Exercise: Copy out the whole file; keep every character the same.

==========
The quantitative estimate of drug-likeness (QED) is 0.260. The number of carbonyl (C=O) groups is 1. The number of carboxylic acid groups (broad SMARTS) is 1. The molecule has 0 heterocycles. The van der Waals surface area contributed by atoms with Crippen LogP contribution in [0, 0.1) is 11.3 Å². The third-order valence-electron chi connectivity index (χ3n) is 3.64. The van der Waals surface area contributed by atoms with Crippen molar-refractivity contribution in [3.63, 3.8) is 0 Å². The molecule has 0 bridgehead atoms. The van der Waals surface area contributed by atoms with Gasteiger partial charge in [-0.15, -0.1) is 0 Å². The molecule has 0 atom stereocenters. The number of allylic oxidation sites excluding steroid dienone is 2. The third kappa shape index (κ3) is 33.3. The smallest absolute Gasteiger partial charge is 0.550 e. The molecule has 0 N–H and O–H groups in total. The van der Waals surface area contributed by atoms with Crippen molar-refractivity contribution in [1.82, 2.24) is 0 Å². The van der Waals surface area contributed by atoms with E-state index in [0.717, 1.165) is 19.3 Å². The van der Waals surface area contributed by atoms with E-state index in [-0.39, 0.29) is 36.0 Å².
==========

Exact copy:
The quantitative estimate of drug-likeness (QED) is 0.260. The number of carbonyl (C=O) groups is 1. The number of carboxylic acid groups (broad SMARTS) is 1. The molecule has 0 heterocycles. The van der Waals surface area contributed by atoms with Crippen LogP contribution in [0, 0.1) is 11.3 Å². The third-order valence-electron chi connectivity index (χ3n) is 3.64. The van der Waals surface area contributed by atoms with Crippen molar-refractivity contribution in [3.63, 3.8) is 0 Å². The molecule has 0 bridgehead atoms. The van der Waals surface area contributed by atoms with Gasteiger partial charge in [-0.15, -0.1) is 0 Å². The molecule has 0 atom stereocenters. The number of allylic oxidation sites excluding steroid dienone is 2. The third kappa shape index (κ3) is 33.3. The smallest absolute Gasteiger partial charge is 0.550 e. The molecule has 0 N–H and O–H groups in total. The van der Waals surface area contributed by atoms with Crippen molar-refractivity contribution in [1.82, 2.24) is 0 Å². The van der Waals surface area contributed by atoms with E-state index in [0.717, 1.165) is 19.3 Å². The van der Waals surface area contributed by atoms with E-state index in [-0.39, 0.29) is 36.0 Å².